Objective: Epilepsia partialis continua (EPC) is a form of status epilepticus that is characterized by continuous simple partial seizures and can occur as a manifestation of a variety of underlying pathological processes. Because these seizures typically take onset within or close to motor cortex, the treatment of refractory EPC with resective surgery risks significant postoperative deficits.

Clinical Presentation: We describe our experience using ictal recordings obtained intraoperatively during awake craniotomy, in conjunction with direct cortical stimulation mapping, to tailor surgical resections in 2 patients with refractory EPC. Both patients had pan-hemispheric pathologies that made extraoperative recording difficult.

Intervention: Awake craniotomy takes advantage of a unique feature of refractory EPC, namely the near-continuous presence of focal seizure activity. It allows the surgeon to record seizures in the operating room and precisely define the anatomic location of epileptic activity, to resect the seizure focus, and to both visually and electrographically confirm successful cessation of EPC after resection, all within a single operation. We used standard methods of awake craniotomy to finely tailor a cortical resection to the epileptogenic cortex while sparing nearby eloquent motor areas. The precision of awake mapping made this approach safe and effective.

Conclusion: The cases we describe demonstrate the role of focal resection in the treatment of EPC. Standard techniques of awake craniotomy have application in the treatment of this challenging problem.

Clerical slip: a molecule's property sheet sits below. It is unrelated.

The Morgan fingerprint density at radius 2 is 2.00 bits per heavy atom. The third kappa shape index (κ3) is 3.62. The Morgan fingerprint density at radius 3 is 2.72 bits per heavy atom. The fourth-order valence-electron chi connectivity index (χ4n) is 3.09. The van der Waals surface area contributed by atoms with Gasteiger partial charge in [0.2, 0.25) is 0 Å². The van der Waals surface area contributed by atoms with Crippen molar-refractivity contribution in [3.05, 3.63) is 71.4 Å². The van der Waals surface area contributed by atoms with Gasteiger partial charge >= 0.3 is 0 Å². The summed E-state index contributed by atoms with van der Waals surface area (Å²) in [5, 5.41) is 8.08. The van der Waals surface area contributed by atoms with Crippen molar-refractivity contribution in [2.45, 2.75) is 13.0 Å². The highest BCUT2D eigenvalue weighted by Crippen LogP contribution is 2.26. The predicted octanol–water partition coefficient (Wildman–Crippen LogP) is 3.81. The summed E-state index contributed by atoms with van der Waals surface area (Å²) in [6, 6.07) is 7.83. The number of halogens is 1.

View Article and Find Full Text PDF

Download full-text PDF

Source
http://dx.doi.org/10.1227/01.NEU.0000335656.12271.A9DOI Listing
March 2009

Recurrent hemifacial spasm following minor trauma: report of a case.

Stereotact Funct Neurosurg 2008 25;86(6):394-6. Epub 2008 Nov 25.

Department of Neurosurgery, University of Pennsylvania, Philadelphia, PA 19104, USA.

Late recurrences after microvascular decompression for hemifacial spasm or trigeminal neuralgia are rare. We present an atypical case of recurrence one and a half years after successful microvascular decompression for hemifacial spasm associated with direct trauma. Implications for the management of recurrences and the judicious use of polymer adhesives such as fibrin glue are discussed.
View Article and Find Full Text PDF

Download full-text PDF

Source
http://dx.doi.org/10.1159/000175803DOI Listing
June 2009